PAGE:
I wish to mount my Sony Xperia ST21i (Android 4.0.4) under Linux (Debian) via USB. However, I get this error:

# mount /dev/sdb /mnt
mount: no medium found on /dev/sdb

What I did so far:

On the phone side: Settings > Xperia > Connectivity > USB connection mode: set to Mass storage mode (MSC), instead of the default Media transfer mode (MTP).

On the PC side: dmesg yields

[...] usb 2-1.3: USB disconnect, device number 12
[...] usb 2-1.3: new high-speed USB device number 13 using ehci-pci
[...] usb 2-1.3: New USB device found, idVendor=0fce, idProduct=e170
[...] usb 2-1.3: New USB device strings: Mfr=2, Product=3, SerialNumber=4
[...] usb 2-1.3: Product: Android
[...] usb 2-1.3: Manufacturer: Android
[...] usb 2-1.3: SerialNumber: **********
[...] scsi14 : usb-storage 2-1.3:1.0
[...] scsi 14:0:0:0: Direct-Access     SONY     Mass storage     0000 PQ: 0 ANSI: 2
[...] sd 14:0:0:0: Attached scsi generic sg2 type 0
[...] sd 14:0:0:0: [sdb] Attached SCSI removable disk

For comparison, when mounting a cheap memory stick, dmesg yields

[...] usb 2-1.3: USB disconnect, device number 13
[...] usb 2-1.6: new high-speed USB device number 14 using ehci-pci
[...] usb 2-1.6: New USB device found, idVendor=1307, idProduct=0165
[...] usb 2-1.6: New USB device strings: Mfr=1, Product=2, SerialNumber=3
[...] usb 2-1.6: Product: USB Mass Storage Device
[...] usb 2-1.6: Manufacturer: P Technology
[...] usb 2-1.6: SerialNumber: 00000000000280
[...] scsi15 : usb-storage 2-1.6:1.0
[...] scsi 15:0:0:0: Direct-Access     UT165    USB Flash Disk   0.00 PQ: 0 ANSI: 2
[...] sd 15:0:0:0: Attached scsi generic sg2 type 0
[...] sd 15:0:0:0: [sdb] 3948544 512-byte logical blocks: (2.02 GB/1.88 GiB)
[...] sd 15:0:0:0: [sdb] Write Protect is off
[...] sd 15:0:0:0: [sdb] Mode Sense: 00 00 00 00
[...] sd 15:0:0:0: [sdb] Asking for cache data failed
[...] sd 15:0:0:0: [sdb] Assuming drive cache: write through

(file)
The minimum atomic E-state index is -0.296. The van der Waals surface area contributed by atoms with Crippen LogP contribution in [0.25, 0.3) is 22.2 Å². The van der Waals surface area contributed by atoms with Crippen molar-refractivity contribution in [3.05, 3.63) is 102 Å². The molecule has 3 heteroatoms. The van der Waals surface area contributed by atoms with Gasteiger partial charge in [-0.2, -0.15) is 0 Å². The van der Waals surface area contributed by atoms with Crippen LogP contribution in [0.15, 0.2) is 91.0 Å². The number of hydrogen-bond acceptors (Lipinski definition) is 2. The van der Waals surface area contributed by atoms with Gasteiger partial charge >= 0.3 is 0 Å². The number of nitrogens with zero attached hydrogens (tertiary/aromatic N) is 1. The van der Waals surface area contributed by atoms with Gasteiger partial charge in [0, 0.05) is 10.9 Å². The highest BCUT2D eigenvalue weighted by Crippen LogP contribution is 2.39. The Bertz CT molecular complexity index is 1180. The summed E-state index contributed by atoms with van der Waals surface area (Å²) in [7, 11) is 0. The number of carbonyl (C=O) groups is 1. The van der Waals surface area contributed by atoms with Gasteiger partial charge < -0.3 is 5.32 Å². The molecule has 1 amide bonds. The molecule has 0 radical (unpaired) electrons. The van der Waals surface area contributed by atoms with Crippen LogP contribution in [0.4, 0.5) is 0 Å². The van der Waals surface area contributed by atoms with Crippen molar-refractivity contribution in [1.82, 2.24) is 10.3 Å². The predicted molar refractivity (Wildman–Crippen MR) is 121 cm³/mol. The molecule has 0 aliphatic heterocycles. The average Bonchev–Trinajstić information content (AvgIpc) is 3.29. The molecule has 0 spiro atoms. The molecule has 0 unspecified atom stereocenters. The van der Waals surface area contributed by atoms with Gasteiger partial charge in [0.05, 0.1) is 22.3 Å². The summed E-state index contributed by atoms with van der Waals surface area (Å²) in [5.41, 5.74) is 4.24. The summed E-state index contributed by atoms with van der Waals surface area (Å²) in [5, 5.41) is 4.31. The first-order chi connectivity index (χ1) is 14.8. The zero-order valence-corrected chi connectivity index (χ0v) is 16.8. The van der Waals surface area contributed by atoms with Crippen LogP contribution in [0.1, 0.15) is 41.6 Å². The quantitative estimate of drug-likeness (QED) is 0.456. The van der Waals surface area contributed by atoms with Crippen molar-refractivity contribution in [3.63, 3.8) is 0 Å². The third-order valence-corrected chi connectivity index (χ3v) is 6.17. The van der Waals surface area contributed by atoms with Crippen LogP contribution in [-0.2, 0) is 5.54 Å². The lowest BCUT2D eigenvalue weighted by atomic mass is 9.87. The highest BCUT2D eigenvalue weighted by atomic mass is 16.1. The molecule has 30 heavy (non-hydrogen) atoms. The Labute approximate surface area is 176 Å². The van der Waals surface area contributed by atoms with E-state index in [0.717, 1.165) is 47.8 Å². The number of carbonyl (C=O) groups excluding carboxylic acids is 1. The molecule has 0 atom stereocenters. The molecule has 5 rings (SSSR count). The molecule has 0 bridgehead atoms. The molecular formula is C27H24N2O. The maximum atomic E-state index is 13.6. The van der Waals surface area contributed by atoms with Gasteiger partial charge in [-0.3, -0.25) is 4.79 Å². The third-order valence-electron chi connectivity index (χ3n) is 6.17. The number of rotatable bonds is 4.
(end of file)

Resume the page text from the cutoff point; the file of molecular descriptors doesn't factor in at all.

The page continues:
[...] sd 15:0:0:0: [sdb] Asking for cache data failed
[...] sd 15:0:0:0: [sdb] Assuming drive cache: write through
[...]  sdb:
[...] sd 15:0:0:0: [sdb] Asking for cache data failed
[...] sd 15:0:0:0: [sdb] Assuming drive cache: write through
[...] sd 15:0:0:0: [sdb] Attached SCSI removable disk

Several lines more - is this significant? Does this mean, I need to configure my phone differently before I can hope to mount it?

Following advice in some related threads, I created an udev rule,

# cat /etc/udev/rules.d/51-android.rules
SUBSYSTEM=="usb", SYSFS{idVendor}=="0fce", MODE="0666"

but this had no effect.

  • 1
    That rather looks like a Linux issue. Have you checked on Unix & Linux or Super User? – Izzy Sep 9 '13 at 15:38
  • Mounting a USB memory stick is not a problem. When plugging the Android device, some pertinent lines are missing in the dmesg output. Therefore I tend to think of this as an Android issue. – Joachim W Sep 10 '13 at 14:06

This commonly happens when you're trying to mount a disk when you should be mounting a partition on that disk. Use ls /dev/sdb* to see if any partitions (such as /dev/sdb1) exists on the disk, and then mount that instead of trying to mount the whole disk.

| improve this answer | |
  • ls /dev/sdb* yields just /dev/sdb, so unfortunately this is not the solution – Joachim W Sep 10 '13 at 14:01
  • I agree with this answer. I had same problem. 'lsusb' showed phone. 'ls /dev/sdb*' showed sdb and sdb1. Phone is set to USB mass storage - also android debugging enabled. But it didn't mount automatically. Creating mount point 'sudo mkdir /media/sonyxperia' and mount 'sudo mount /dev/sdb1 /media/sonyxperia' worked. – gaoithe May 13 '15 at 21:58

All I could think of on the Android side (enabling UMS) you've already done. But Android devices might not expose their full storage via UMS. Usually, you only can access the external and internal SD-Cards this way.

For everything else, you might want to take a look at adbfs (see also on XDA) and mc-exfs-adb (which I slightly modified to work better on my Linux system; that version you can find here). Both variants require you to have at least a minimal ADB installation on your computer (see: Is there a minimal installation of ADB?).

I have tried both, and favor adbfs-rootless. Works like a charm. If your device is rooted, you could combine this with adbd insecure from Chainfire to get full access to the entire filesystem.

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This question has been answered by @derobert at https://unix.stackexchange.com/q/90069/46841: MSC mode only works for accessing a memory card, which I do not have; for accessing the phone's own file system, I need another access mode.

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Agreeing with Joachim ...

To access the phone's internal storage you need to install libmtp and mtpfs for your linux distro. Something like :

sudo mtpfs -o allow_other /mnt

... should help.

Good discussion here : http://forum.xda-developers.com/showthread.php?t=1720464

| improve this answer | |

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